On making wellbeing a priority, WHO guidance released in September, for the first time, advised managers to undergo training to improve their ability to prevent stressful work conditions and assist distressed employees.
Another survey from Deloitte shows that improving worker well-being is one of the three objectives employees have for work transformation in the next three years.
Similarly, senior executives identified boosting employee well-being as one of the primary work transformation goals, despite not ranking it as highly an objective as workers did.
4. The growing role of cybersecurity
The sharp increase in the number of IoT devices is one of the main reasons for the rise in cyberattacks over the last decade. Now, with remote work becoming popular, the importance for cybersecurity is rapidly increasing.
A Cisco study which surveyed over 600 organizations in Brazil, Canada, Mexico and the United States showed that 88% of responders said that cybersecurity is now extremely important or more important than before COVID-19, compared to 85% in Asia Pacific, Japan and China, and 81% in Europe.
Numerous businesses have started to take steps to support their remote workforce. Cisco reports 97% of North and South America firms changed their cybersecurity regulations.
The top policy related changes were: increasing the VPN capacity, web controls, and implementing multi-factor authentication.
Businesses are increasingly worried about cybersecurity as a whole. The average cost of data breach marked $4.24 million in 2021.
With remote work-related breaches costing an additional $1.07 million on average, remote security is becoming an even higher risk and responsibility.
5. Part-time employees, freelancers and borderless workforce is growing
The remote work model obviously has many advantages for the employees, but clearly, they are not the only ones who gain from it.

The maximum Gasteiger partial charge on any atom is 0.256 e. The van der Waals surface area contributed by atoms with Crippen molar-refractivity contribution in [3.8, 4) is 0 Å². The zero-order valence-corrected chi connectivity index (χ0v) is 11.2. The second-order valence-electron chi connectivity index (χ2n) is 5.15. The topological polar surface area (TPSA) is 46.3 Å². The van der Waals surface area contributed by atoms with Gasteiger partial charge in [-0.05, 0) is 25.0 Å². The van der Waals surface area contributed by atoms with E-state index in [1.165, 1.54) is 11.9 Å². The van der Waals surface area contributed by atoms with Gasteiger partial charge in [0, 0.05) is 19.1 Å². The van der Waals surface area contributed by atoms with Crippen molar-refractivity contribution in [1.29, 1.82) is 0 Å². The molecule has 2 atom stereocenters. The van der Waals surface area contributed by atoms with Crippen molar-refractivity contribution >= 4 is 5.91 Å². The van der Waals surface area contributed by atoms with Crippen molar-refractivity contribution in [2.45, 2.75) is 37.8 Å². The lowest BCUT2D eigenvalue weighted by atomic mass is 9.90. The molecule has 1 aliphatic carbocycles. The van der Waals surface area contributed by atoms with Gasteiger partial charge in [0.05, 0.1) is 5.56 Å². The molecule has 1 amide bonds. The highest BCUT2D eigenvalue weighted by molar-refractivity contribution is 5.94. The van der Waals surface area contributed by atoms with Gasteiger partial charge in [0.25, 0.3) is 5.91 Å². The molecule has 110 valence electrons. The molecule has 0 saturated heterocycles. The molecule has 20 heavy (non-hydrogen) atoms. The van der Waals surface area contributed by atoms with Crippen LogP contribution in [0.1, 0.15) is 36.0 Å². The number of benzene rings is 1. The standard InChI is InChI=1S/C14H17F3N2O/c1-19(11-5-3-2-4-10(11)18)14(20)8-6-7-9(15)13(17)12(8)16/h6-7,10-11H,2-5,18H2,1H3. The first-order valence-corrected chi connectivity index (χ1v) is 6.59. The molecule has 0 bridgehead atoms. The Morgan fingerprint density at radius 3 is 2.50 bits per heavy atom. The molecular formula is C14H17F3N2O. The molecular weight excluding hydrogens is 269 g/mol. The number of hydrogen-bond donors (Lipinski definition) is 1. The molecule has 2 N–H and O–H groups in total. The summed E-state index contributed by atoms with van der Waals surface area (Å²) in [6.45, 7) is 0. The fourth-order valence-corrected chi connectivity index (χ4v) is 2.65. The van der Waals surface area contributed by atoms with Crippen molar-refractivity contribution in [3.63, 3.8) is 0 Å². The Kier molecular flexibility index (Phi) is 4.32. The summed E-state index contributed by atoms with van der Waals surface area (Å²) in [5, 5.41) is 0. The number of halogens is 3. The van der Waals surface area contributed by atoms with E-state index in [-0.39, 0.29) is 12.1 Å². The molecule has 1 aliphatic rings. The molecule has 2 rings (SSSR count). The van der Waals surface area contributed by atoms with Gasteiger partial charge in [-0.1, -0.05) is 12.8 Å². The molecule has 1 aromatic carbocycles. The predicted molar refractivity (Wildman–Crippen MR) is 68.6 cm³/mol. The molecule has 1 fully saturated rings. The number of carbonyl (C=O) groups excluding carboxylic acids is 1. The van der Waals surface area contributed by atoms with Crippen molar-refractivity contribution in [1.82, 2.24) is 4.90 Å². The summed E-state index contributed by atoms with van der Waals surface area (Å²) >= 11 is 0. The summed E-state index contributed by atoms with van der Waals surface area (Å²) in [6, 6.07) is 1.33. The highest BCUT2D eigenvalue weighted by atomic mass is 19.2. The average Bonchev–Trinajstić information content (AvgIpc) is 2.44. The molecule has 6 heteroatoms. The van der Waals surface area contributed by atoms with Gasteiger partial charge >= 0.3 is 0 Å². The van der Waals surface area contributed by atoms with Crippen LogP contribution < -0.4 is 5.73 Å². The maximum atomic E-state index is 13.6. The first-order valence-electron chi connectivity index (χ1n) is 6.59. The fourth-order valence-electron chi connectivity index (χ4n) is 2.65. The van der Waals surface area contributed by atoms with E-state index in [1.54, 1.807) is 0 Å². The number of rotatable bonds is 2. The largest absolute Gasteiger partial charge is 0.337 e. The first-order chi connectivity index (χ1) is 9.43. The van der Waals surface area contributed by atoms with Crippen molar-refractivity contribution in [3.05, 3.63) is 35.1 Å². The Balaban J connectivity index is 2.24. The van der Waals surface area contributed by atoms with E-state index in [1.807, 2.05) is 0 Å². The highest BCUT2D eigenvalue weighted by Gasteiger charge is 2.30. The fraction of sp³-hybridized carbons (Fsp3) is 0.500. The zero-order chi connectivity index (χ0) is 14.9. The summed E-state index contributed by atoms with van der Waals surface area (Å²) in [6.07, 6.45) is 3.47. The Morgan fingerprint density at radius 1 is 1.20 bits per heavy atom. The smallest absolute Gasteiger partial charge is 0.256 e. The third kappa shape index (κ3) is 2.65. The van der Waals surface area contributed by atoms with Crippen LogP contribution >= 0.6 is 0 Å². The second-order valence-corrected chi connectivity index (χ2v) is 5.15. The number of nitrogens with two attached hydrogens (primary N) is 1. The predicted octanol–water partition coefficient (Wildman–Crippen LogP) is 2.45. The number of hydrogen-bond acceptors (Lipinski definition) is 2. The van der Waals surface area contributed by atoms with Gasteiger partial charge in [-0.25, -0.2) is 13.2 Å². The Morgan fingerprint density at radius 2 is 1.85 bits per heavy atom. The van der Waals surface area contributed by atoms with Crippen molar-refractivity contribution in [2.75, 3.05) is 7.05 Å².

Of the benefits that employers have from the remote work model is that it expands their opportunities for hiring top talent with less risk, cost, and ease then in the traditional work model.
According to Statista, 37% of the workforce in the US are freelancers. Just in 2020, there were 59 million freelancers, with that figure projected to reach 90.1 million by 2028.
The number is swiftly evolving after the pandemic, with studies showing that 58% of American professionals who started working remotely after the outbreak are considering freelancing.
On the other hand, when it comes to global hiring, US tech companies are amongst the top H-1B visa sponsors. With visa procedures and travel limitations being challenging, these barriers are eliminated by remote work, making it simpler to hire specialists abroad.
While mostly global hiring has its perks, there is a caveat: sometimes there can be legal uncertainties.
There were reports of taxation hurdles for remote workers in the Czech Republic where there is still legal uncertainty around remote workers’ status.
Due to this, any businesses looking to hire on a global scale will probably need clarification on these issues. So remember to keep an eye out for those!
Remote work is not going anywhere. People have started to expect it in several professions and industries.
With the latest data continuously showing the benefits both the employers and employees have, the trajectory seems to be steadily growing in this direction.
Although we do not yet know the long term effects, the current data shows us that now is a good time for companies to start making some changes!